I tried unsuccessfully to find on Youtube the scene in which William of Baskerville (Connery) finds the secret chamber inside the monastery with his pupil Adso (Christian Slater), and is overjoyed to be inside "one of the greatest libraries in all of Christendom." What I found instead was the scene in which Baskerville is faced with the heart-breaking decision, of trying to choose which of the precious books to save from the fire started by the old, murderous monk, Jorge de Burgos.
Have at it, fellow bookworms! ;)
“We are what we pretend to be, so we must be careful about what we pretend to be.”
- Sowing interstellar seeds.
- Staring at monsters.
- Getting sucked into a black hole? ’Don’t give up. There’s a way out’.
- Is Earth the perfect one-off?
- Altering your final destination.
- Searching for remnants of extraterrestrial life.
- The future of Neil deGrasse Tyson.
- Aldrin sets his sights on Mars.
- Newly discovered Nazi train still holds mystery.
- Drumming fractals.
- 145 Million year old dinosaur tracks unveiled in Lower Saxony.
- ‘Growing’ artificial leaves.
- Pregnancy brain or ’Alien’ influence?
- Baggage Claim: The Motion Picture.
- The Star Wars canon, Disney-fied.
- This week’s evidence of the looming robot uprising… Pizza ‘bot.
Quote of the Day:
“I want to stay as close to the edge as I can without going over. Out on the edge you see all kinds of things you can't see from the center.”
Kurt Vonnegut Jr.
For a long time, the weird world of quantum effects was thought to reside only at the nanoscale level. However, as nuclear physicist Jim Al-Khalili points out in the video above, a new field of research - 'quantum biology', has begun to ask the question: do quantum effects also play a role inside the living cell?
And on investigating this question, scientists are finding that the answer appears to be 'yes'. For example:
Some years ago, the world of science was shocked when a paper was published showing experimental evidence that quantum coherence takes place inside bacteria, carrying out photosynthesis. The idea is that the photon, the particle of light, the sunlight, the quantum of light captured by a chlorophyll molecule, is then delivered to what's called the reaction center, where it can be turned into chemical energy. And in getting there, it doesn't just follow one route; it follows multiple pathways at once, to optimize the most efficient way of reaching the reaction center without dissipating as waste heat. Quantum coherence taking place inside a living cell. A remarkable idea, and yet evidence is growing almost weekly, with new papers coming out, confirming that this does indeed take place.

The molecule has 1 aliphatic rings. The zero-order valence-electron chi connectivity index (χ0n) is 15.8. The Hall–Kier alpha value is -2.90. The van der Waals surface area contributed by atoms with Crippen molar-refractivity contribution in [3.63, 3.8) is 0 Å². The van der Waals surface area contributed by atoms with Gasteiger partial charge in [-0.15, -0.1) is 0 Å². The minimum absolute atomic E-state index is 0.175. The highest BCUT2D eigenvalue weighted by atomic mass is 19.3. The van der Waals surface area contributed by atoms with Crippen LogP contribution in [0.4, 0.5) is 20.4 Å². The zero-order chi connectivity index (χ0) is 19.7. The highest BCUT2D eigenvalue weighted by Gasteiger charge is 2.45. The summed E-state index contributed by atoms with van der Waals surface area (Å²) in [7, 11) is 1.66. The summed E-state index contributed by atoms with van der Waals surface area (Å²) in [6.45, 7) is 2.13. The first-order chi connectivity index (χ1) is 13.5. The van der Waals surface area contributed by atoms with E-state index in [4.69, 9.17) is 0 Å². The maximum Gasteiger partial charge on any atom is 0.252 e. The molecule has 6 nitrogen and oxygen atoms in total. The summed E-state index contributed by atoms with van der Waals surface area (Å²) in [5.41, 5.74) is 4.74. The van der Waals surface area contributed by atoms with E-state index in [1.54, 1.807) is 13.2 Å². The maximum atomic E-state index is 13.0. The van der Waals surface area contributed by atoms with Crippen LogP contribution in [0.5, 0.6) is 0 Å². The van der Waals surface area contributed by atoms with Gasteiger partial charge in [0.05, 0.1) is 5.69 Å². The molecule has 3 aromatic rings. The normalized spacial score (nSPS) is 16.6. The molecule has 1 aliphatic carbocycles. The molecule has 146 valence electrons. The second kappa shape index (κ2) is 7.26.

To explore these topics in more detail, see Jim Al-Khalili's book with Johnjoe McFadden, Life on the Edge: The Coming of Age of Quantum Biology.
"I guess you guys aren't ready for that yet. But your great-great-great grandkids are gonna love it."
- $#!t's getting real --and by $#!t I mean Elon Musk's Hyperloop.
- Here's the Humvee's new replacement --because apparently designing a new battle vehicle is easier than designing a world without battles…
- How Lockheed is putting its eyes on the U-2 ver. 2.0.
- Have the Black Knight photos finally been debunked?
- Searching for commuting ETs.
- But once we find them, how will we understand them?
- Yours truly discussing aliens, NDEs and the need for a wiki-type UFOpedia in the latest episode of The Paracast.
- Are aliens 'evil'?
- Your sense of mindfulness depends of the time of day.
- #TheSexRadicals, part 6: Vladimir Solovyov and the virtue of Lust.
- Boy in India is born with 3 penises. Funny how Hindu deities never showed THAT kind of extra limbs…
- A Mayan temple in Java?
- Are these swarming birds 'Putin' us on?
- Better put those Omega 3 pills back in the counter…
- Want to know if your daughter is dating a psychopath? Try yawning in front of him.
- Red Pill of the Day: Video of 12-year old tripping and damaging $350-million painting will make you mad, but not at the poor dumb kid!
Thanks to Leonardo and Michelangelo, for making me learn their art was worth the 4 ½ hours in line.
Quote of the Day:
"Sometimes I think the surest sign that intelligent life exists elsewhere in the universe is that none of it has tried to contact us."